President Donald Trump on Wednesday uploaded a photo to Instagram showcasing an assortment of products from Goya Foods.
The food company has found itself at the center of America's ideological war after Goya's CEO praised the president last week. The incident led many to boycott Goya Foods, while Trump's supporters have used the incident to purchase the company's products en masse.
The photo shows Trump in the Oval Office giving two thumbs up behind a line of Goya products.
The president's post came just one day after his daughter, Ivanka Trump, posted a photograph of a can of Goya beans on social media.
"If it’s Goya, it has to be good. Si es Goya, tiene que ser bueno," she wrote.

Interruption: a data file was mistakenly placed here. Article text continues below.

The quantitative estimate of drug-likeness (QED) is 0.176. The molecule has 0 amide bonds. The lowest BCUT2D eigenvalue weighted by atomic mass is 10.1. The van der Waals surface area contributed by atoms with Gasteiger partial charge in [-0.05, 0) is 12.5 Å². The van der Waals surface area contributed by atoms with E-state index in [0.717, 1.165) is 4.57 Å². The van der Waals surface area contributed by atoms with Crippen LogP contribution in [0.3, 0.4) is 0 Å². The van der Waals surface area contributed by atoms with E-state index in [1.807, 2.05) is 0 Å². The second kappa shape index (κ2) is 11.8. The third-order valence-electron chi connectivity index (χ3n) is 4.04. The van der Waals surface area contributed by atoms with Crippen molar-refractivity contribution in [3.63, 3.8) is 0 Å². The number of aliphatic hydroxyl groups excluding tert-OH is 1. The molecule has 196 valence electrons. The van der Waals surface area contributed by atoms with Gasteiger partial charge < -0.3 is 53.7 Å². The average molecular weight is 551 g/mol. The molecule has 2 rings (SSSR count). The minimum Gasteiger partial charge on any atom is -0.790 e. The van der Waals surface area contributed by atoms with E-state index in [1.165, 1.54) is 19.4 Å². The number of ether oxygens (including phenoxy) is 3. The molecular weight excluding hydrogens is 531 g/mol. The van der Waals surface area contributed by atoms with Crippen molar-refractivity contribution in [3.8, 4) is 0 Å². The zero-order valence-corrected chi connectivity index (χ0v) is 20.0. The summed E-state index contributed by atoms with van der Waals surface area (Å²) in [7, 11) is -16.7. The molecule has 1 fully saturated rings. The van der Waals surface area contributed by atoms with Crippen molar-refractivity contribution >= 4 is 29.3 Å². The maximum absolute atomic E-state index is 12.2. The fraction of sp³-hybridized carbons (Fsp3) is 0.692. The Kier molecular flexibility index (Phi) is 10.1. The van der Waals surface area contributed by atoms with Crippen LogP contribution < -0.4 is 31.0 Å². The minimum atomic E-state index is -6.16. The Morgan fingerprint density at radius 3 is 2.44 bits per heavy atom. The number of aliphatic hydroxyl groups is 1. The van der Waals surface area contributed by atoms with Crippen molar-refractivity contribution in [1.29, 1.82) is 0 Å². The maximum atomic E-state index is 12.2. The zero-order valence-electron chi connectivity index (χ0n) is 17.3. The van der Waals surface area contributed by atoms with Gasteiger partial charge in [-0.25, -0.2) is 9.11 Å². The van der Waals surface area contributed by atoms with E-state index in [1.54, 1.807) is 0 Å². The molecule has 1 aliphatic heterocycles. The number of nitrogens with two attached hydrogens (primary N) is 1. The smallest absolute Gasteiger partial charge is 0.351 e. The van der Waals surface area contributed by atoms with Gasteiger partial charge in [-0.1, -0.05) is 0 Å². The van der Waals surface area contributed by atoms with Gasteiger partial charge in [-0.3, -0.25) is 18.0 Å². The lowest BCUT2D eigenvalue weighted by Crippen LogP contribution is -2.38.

Questions have since been raised about the ethics and legality of the pair's actions given that both are public servants.
Federal regulations state that “an employee shall not use his public office for his own private gain, for the endorsement of any product, service or enterprise, or for the private gain of friends, relatives, or persons with whom the employee is affiliated in a nongovernmental capacity."
The nonprofit organization Citizens for Ethics responded to the bean-related phenomenon with astonishment on Wednesday.
"Never thought we would have to analyze the ethics of promoting canned beans but here we are," the group wrote on Twitter.
Legal considerations aside, the Trump administration's questionable promotion also led to a cascade of criticism and memes.
"We're in the middle of a pandemic and the president along with a 'senior adviser' are pimping beans on social media," @NumbersMuncher wrote. "I feel like I'm taking crazy pills."
The president’s niece, Mary L. Trump, responded by endorsing a separate brand of beans.
Some even dubbed the moment the "Great Bean War of 2020."
The White House has pushed back on the criticism of Ivanka's tweet as an example of "the cancel culture movement."